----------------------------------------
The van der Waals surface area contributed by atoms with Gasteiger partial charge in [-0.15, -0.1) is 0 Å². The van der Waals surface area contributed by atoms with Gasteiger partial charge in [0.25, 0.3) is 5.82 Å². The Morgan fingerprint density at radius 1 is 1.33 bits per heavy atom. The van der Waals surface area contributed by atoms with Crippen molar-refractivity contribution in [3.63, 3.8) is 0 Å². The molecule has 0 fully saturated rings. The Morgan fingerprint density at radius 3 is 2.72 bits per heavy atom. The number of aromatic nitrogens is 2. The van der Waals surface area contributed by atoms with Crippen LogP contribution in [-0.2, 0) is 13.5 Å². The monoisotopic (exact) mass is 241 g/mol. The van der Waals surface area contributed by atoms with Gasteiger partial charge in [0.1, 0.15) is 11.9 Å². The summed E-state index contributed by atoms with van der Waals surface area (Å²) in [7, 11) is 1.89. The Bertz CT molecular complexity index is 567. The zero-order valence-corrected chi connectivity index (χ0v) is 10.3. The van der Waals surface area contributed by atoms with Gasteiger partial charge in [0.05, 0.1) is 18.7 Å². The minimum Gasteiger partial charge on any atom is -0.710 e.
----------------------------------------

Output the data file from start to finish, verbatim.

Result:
The van der Waals surface area contributed by atoms with Gasteiger partial charge in [-0.15, -0.1) is 0 Å². The van der Waals surface area contributed by atoms with Gasteiger partial charge in [0.25, 0.3) is 5.82 Å². The Morgan fingerprint density at radius 1 is 1.33 bits per heavy atom. The van der Waals surface area contributed by atoms with Crippen molar-refractivity contribution in [3.63, 3.8) is 0 Å². The molecule has 0 fully saturated rings. The Morgan fingerprint density at radius 3 is 2.72 bits per heavy atom. The number of aromatic nitrogens is 2. The van der Waals surface area contributed by atoms with Crippen LogP contribution in [-0.2, 0) is 13.5 Å². The monoisotopic (exact) mass is 241 g/mol. The van der Waals surface area contributed by atoms with Gasteiger partial charge in [0.1, 0.15) is 11.9 Å². The summed E-state index contributed by atoms with van der Waals surface area (Å²) in [7, 11) is 1.89. The Bertz CT molecular complexity index is 567. The zero-order valence-corrected chi connectivity index (χ0v) is 10.3. The van der Waals surface area contributed by atoms with Gasteiger partial charge in [0.05, 0.1) is 18.7 Å². The minimum Gasteiger partial charge on any atom is -0.710 e.